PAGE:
By Tim Goldich
What do you know about gender reality? What are you sure of?
Long ago, Woman and Man, in unconscious collusion, made up a story—a story so deep in psychic resonance it has stood for millennia. It rules to this day. The Story is rich in romance and sentiment, instinct and chivalry. The Story is reinforced by many subtleties, including the powerful effect that mere appearance—male/female physical appearance—plies upon the human psyche. Same goes for our differing vocal characteristics. Logically such matters have little substance, but the psychic impact of rugged looking men vs. angelic looking women, of the baritone voice vs. the dulcet tones of women, is an impact that goes all through us right on down to the very core of our being. I feel it too.
The Story is, in its way, an erotic story. It is the story of powerful Alpha heroes rescuing fair, fragile, innocent “damsels in distress.” The Story verily crackles with poetry, Eros and instinct, which is why it’s infused throughout the myths and the mythos dating all the way back to the mighty Odysseus and the fair Helen of Troy. The Story is endearing; it feels right. Contradicting it feels wrong. As a description of gender reality in its entirety, The Story does not hold up under logical scrutiny. But, against such profound psychic resonances, logic doesn’t stand a chance. It truly is a great story, except . . . it isn’t true.
Men rule and women resent; men swagger and women suffer. In gender-political terms The Story goes: Man has the power and Woman is the victim. It’s the story you get when you compare conditions for the average woman against conditions for the elite male. It’s The Story told everywhere; it’s taught in school. It’s a given throughout social environs and every facet of human culture (except comedy wherein the truths of female power and male victimization are presented for laughs). Even so, it’s only half the full human story and only half the facts and truths support it. The omnipresence (and exaggeration) granted those select facts and truths will make it seem as if our belief in The Story is based on fact and truth. But it’s not. If it were, contradictory facts and truths—no less factual and no less truthful—would not be so rejected. Men have the power/women are the victims: when will society embrace a deeper vision of gender reality?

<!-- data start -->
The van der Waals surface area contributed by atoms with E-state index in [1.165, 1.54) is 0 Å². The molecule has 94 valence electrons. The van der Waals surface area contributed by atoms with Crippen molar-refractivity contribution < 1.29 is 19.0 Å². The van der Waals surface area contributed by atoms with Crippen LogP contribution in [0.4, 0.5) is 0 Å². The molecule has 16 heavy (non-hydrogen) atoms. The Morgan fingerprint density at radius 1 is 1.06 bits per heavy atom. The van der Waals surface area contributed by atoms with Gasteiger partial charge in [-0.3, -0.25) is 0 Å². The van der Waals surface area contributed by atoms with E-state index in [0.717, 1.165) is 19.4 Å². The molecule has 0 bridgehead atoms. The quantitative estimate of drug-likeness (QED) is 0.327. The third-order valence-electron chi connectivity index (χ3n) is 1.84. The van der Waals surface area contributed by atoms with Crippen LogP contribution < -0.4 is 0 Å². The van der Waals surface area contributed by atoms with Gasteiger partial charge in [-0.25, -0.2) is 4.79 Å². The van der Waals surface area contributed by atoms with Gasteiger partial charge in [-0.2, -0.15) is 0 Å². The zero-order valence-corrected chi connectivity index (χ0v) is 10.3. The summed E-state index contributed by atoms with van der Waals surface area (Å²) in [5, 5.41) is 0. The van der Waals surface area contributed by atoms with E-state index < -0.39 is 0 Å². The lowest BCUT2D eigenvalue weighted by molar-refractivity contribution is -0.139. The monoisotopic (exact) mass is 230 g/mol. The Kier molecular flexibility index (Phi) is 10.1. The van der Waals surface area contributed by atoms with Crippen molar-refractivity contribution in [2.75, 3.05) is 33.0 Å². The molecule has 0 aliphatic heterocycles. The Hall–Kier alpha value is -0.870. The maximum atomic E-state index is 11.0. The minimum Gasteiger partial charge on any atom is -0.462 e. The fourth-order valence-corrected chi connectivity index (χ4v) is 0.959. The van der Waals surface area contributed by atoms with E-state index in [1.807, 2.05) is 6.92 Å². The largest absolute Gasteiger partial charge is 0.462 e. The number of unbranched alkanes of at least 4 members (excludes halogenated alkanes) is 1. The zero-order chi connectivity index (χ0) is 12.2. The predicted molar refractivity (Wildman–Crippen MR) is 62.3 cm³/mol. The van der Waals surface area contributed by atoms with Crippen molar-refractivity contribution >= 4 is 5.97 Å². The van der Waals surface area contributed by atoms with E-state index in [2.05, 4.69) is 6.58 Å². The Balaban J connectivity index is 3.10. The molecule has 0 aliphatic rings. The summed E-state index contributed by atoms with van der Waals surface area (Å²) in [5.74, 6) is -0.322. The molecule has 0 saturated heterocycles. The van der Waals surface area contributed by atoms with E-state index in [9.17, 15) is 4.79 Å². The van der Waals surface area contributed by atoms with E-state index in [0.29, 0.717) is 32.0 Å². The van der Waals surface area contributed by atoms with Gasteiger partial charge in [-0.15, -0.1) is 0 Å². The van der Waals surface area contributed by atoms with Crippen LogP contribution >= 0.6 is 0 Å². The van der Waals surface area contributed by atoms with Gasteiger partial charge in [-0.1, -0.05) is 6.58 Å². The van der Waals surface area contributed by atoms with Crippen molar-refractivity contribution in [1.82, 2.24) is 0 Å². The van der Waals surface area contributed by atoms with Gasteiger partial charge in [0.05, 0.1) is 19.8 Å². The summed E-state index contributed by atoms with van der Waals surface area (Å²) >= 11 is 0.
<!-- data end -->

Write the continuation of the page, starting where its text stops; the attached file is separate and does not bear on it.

For every female complaint, there is a mirror-opposite male complaint. The Glass Ceiling is, and always was, profound. But gender reality is mirrored. The mirror-opposite of the Glass Ceiling is something I call the Glass Floor.
The Glass Floor
Throughout history, whenever Woman looked up, she perceived what we now call the Glass Ceiling, a sort of semi-permeable membrane composed of social conditioning, gender roles, tradition, bias, and various legal and sociopolitical structures. In looking down, however, she might have noticed that she was walking on a kind of Glass Floor comprised of all the same stuff.
As seen from the politicized male perspective, parallel to the Glass Ceiling is the Glass Floor. As the Glass Ceiling, in myriad ways both nebulous and concrete, has always tended to thwart Woman’s rise to the top, so the Glass Floor, in myriad ways both nebulous and concrete, has always tended to safeguard her from sinking to the extreme bottom—of mine shafts, prison cells, foxholes. The Glass Floor has acted as partial insulation between women and the dark side of the world and human nature as well as most of life on earth’s most deeply brutal, filthy, arduous, hazardous, and corrupting realities.
Through the Glass Ceiling a woman could view the tip of the success pyramid and see that it was mostly male occupied. In looking down through the Glass Floor, however, she could view the vast base of the pyramid and see that it too has been occupied mostly by men—men who were trained to kill in order to protect being killed or maimed by the thousands and the millions on battlefields (many tortured mercilessly in prisoner-of-war camps for months or years).
Too many of these men end up on the streets to join the 85 percent male street homeless. Less than a third of men are veterans, yet more than half of the imprisoned are veterans. Thus veterans too often join other men—protector/providers corrupted in the pursuit of money (the root of all evil)—to be suffocated and tortured by the thousands and the millions in the penal system.